Last month, a 20-year-old first-year college student, Özgecan Aslan, resisted rape and was brutally murdered in Turkey. Just because she was the last passenger on a minibus. Just because she was a woman. 27 other women were killed by men the month before in Turkey and a total of 281 in 2014.
Once again, we're reminded that we need to address the power imbalances that limit opportunities for girls and women to live their lives to the fullest. Tackling this issue requires a change in a society's understanding of "what a woman can or can not do." Policies help. Signing treaties help. Yet, advocating a change in mentality requires reframing the conversation at the policy level. There is a big gap between the laws on paper and their implementation. Additionally and more importantly, men, a large segment of the society, were mostly left out of the conversation and sometimes demonized in this context. The solution lies in men taking ownership. We need men to join the conversation. We need men to take responsibility.
In Turkey, one of the biggest obstacles in front of gender equality is the mindset. Women are not seen as independent individuals, but as a part of the family and society. This way of thinking has shaped government policies as well. The "State Ministry Responsible for Women's Affairs" was turned into "Ministry of Family and Social Policies" in 2012. Women organizations viewed this move as emphasizing family integrity over a woman's individual rights and highly criticized it. Right after Özgecan's death, Minister of Family and Social Policies, Ayşenur İslam, admitted that the number of women killed increased by some 35 percent from 2011 to 2013 in Turkey. However, Minister İslam associated this hike to the global pandemic of societal violence. She also recommended a change in mentality. However, she did not refer to altering the way the Turkish society perceived women. She highlighted the need to transform the values of the society in large. It is clear that the Ministry that deals with violence against women does not see the correlation between the rise in violence and the status of women in Turkey. I believe that this mentality has to change.
Even though Turkish laws and regulations are in place, Turkey's gender gap and statistics on violence against women are some of the highest in the world. This requires a deeper look into the gaps in outcomes, not just in means or inputs. During the 1995 World Conference on Women, 189 governments signed the 1979 Convention that outlaws discrimination, and committed to equal access for women. However, most of the countries, including Turkey, still not translated these commitments into reality. The attainment of these rights continues to be a challenge despite the numerous advancements, particularly in the Constitution, the Criminal Code, the Civil Code and the Labor Act. A strong legislative response is an important first step, yet, however well intentioned, it is not enough to change the mentalities in an abidingly patriarchal nation such as Turkey. Social norms and traditions actively constrain opportunities for girls and women, and inhibit the promotion of gender equality between men and women. The Twitter campaign, #sendeanlat -- or #tellyourstory -- where over one million women shared their personal sexual harassment stories, was a testament that the culture that presides in Turkey has not changed with signed treaties or domestic laws preventing violence against women. We need norms to evolve to allow greater agency for women and girls. The gender gap and related violence will not disappear in Turkey and elsewhere, otherwise.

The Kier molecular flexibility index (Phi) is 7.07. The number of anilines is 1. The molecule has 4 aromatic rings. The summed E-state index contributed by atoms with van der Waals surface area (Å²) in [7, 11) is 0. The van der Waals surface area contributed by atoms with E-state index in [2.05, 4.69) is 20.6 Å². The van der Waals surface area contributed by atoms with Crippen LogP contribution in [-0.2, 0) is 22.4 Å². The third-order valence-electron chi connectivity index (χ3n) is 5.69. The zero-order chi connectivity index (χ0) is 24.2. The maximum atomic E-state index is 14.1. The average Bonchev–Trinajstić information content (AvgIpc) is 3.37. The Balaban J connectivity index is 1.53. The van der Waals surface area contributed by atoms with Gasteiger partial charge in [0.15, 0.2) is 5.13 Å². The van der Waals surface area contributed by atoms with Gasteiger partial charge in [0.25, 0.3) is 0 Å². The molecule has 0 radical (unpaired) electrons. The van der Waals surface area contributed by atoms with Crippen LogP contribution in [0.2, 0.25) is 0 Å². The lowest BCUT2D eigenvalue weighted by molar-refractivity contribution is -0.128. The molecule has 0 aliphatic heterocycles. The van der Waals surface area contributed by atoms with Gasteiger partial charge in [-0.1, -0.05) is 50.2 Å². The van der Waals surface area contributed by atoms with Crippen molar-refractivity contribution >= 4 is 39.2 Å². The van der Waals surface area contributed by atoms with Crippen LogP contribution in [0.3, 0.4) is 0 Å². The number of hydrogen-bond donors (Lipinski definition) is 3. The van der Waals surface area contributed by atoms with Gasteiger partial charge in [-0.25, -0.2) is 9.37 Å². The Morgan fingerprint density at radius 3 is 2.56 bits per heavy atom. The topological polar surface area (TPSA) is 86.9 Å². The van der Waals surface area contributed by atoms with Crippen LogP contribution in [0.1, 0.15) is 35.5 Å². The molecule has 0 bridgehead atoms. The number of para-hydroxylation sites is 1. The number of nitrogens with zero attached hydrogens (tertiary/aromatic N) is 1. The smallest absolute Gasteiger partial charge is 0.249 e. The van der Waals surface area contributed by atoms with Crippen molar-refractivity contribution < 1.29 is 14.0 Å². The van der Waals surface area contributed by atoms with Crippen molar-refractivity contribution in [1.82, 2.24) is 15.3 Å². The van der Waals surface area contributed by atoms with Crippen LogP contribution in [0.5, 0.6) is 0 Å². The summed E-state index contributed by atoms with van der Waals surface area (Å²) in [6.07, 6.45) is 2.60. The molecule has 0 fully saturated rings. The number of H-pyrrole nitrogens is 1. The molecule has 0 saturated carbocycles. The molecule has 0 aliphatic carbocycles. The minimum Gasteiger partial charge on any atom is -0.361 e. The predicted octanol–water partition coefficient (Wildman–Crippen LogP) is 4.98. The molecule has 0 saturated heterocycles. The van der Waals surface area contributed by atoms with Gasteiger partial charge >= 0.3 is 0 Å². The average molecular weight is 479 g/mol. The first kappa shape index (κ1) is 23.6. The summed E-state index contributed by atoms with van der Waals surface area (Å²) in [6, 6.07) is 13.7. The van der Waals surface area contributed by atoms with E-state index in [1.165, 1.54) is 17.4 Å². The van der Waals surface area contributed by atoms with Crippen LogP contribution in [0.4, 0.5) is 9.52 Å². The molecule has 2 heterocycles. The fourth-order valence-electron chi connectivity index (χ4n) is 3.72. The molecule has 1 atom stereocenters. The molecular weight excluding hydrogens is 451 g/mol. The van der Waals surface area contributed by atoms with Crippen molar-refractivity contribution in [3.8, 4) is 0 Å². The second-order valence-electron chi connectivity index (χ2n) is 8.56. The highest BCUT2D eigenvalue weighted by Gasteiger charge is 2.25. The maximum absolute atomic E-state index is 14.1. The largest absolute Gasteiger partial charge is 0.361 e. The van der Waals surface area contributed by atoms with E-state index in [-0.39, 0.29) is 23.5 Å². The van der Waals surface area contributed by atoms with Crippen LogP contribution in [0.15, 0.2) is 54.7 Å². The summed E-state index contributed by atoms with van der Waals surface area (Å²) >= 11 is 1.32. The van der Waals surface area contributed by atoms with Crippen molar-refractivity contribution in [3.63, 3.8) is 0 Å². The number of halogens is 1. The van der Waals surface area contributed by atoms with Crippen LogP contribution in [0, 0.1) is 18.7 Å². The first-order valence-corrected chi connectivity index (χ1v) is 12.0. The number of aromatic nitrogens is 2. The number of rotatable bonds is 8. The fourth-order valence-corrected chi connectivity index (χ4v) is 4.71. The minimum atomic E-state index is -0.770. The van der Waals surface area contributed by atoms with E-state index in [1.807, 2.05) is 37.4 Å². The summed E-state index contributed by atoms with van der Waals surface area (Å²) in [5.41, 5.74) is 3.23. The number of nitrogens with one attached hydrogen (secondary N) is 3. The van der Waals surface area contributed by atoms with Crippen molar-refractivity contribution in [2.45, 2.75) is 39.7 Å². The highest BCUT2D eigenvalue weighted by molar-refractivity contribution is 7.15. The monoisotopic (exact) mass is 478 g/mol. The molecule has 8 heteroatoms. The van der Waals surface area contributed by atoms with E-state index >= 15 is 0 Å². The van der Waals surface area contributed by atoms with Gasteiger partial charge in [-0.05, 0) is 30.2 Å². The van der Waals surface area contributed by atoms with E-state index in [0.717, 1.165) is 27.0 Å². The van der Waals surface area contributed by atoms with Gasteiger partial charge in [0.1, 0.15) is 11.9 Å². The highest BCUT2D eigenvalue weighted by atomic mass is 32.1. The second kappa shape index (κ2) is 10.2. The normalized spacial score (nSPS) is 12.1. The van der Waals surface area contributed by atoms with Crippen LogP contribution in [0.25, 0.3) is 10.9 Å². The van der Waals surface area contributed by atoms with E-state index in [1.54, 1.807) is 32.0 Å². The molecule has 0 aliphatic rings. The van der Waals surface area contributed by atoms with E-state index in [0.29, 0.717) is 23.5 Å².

If men join the conversation, we have a better chance towards eliminating gender gap. This approach was fanned by the speech of UN Women's Goodwill Ambassador, Actress Emma Watson in September of 2014. Her speech was to introduce UN Women's solidarity movement, HeForShe to encourage men and boys to be advocates of gender equality and take action against inequalities faced by women and girls. As Emma Watson has noted in her speech, "how can we effect change in the world when only half of it is invited or feel welcomed to participate in the conversation?" I believe her speech struck a chord with many as several new campaigns involving men were initiated since then.
Lean In, the organization established as the next chapter to Sheryl Sandberg's famous book, launched a public awareness campaign, #LeanInTogether, on March 5th in partnership with ESPN and the NBA/WNBA focusing on men and their important role in reaching gender equality. HeforShe campaign actively launched in Turkey as well with #bendegilsemkim -- or #ifnotmewho -- hashtag trending on twitter this week with supports from many corporations. The Twitter campaign, #sendeanlat -- or #tellyourstory -- also ignited a reaction from males. Men from Turkey and from neighboring Azerbaijan showed solidarity by posting their pictures with miniskirts on Twitter with the hashtag #ozgecanicinminietekgiy -- meaning "wear a miniskirt for Ozgecan." Some even took their skirts to the streets and joined several protests in İstanbul. The goal was to show that wearing miniskirts does not mean immortality. The campaign even got support from Emma Watson. This is a great step towards a change in mentality in Turkey.
However, there is room for more effective policy implementation and more men. All governmental agencies should accept the fact that violence against women continues to grow in Turkey because women are not seen as individuals, and should work in a concerted way work to change that mentality. And, of course, even some men are on the streets protesting violence against women, changing a mindset that has been residing over a culture for many years, requires involving all men. Dear Men, please join our movement!
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